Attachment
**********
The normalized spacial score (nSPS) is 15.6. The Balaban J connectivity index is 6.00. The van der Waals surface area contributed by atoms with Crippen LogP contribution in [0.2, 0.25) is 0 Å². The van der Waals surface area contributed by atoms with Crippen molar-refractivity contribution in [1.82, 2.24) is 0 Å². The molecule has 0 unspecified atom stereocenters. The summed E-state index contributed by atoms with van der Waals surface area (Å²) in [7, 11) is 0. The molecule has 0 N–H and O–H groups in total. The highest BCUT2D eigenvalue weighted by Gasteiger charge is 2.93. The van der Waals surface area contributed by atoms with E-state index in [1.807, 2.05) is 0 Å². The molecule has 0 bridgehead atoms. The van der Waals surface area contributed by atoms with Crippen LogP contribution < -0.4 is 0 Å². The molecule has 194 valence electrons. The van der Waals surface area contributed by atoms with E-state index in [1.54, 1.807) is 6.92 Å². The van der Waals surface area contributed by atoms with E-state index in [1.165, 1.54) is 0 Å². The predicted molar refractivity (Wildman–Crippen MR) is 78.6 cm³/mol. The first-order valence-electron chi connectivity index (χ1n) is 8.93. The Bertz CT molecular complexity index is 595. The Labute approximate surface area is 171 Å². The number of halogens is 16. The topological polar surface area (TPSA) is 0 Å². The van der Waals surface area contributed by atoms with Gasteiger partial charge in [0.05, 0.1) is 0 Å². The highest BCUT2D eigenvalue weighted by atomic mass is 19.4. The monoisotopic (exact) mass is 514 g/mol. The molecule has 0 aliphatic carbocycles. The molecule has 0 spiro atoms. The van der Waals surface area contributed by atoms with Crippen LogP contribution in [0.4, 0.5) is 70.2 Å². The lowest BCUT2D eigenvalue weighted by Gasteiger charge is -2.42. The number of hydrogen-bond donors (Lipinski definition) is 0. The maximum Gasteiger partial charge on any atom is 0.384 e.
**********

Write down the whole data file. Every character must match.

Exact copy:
The normalized spacial score (nSPS) is 15.6. The Balaban J connectivity index is 6.00. The van der Waals surface area contributed by atoms with Crippen LogP contribution in [0.2, 0.25) is 0 Å². The van der Waals surface area contributed by atoms with Crippen molar-refractivity contribution in [1.82, 2.24) is 0 Å². The molecule has 0 unspecified atom stereocenters. The summed E-state index contributed by atoms with van der Waals surface area (Å²) in [7, 11) is 0. The molecule has 0 N–H and O–H groups in total. The highest BCUT2D eigenvalue weighted by Gasteiger charge is 2.93. The van der Waals surface area contributed by atoms with E-state index in [1.807, 2.05) is 0 Å². The molecule has 0 bridgehead atoms. The van der Waals surface area contributed by atoms with Crippen LogP contribution < -0.4 is 0 Å². The molecule has 194 valence electrons. The van der Waals surface area contributed by atoms with E-state index in [1.54, 1.807) is 6.92 Å². The van der Waals surface area contributed by atoms with E-state index in [1.165, 1.54) is 0 Å². The predicted molar refractivity (Wildman–Crippen MR) is 78.6 cm³/mol. The first-order valence-electron chi connectivity index (χ1n) is 8.93. The Bertz CT molecular complexity index is 595. The Labute approximate surface area is 171 Å². The number of halogens is 16. The topological polar surface area (TPSA) is 0 Å². The van der Waals surface area contributed by atoms with Gasteiger partial charge in [0.05, 0.1) is 0 Å². The highest BCUT2D eigenvalue weighted by atomic mass is 19.4. The monoisotopic (exact) mass is 514 g/mol. The molecule has 0 aliphatic carbocycles. The molecule has 0 spiro atoms. The van der Waals surface area contributed by atoms with Crippen LogP contribution in [0.4, 0.5) is 70.2 Å². The lowest BCUT2D eigenvalue weighted by Gasteiger charge is -2.42. The number of hydrogen-bond donors (Lipinski definition) is 0. The maximum Gasteiger partial charge on any atom is 0.384 e.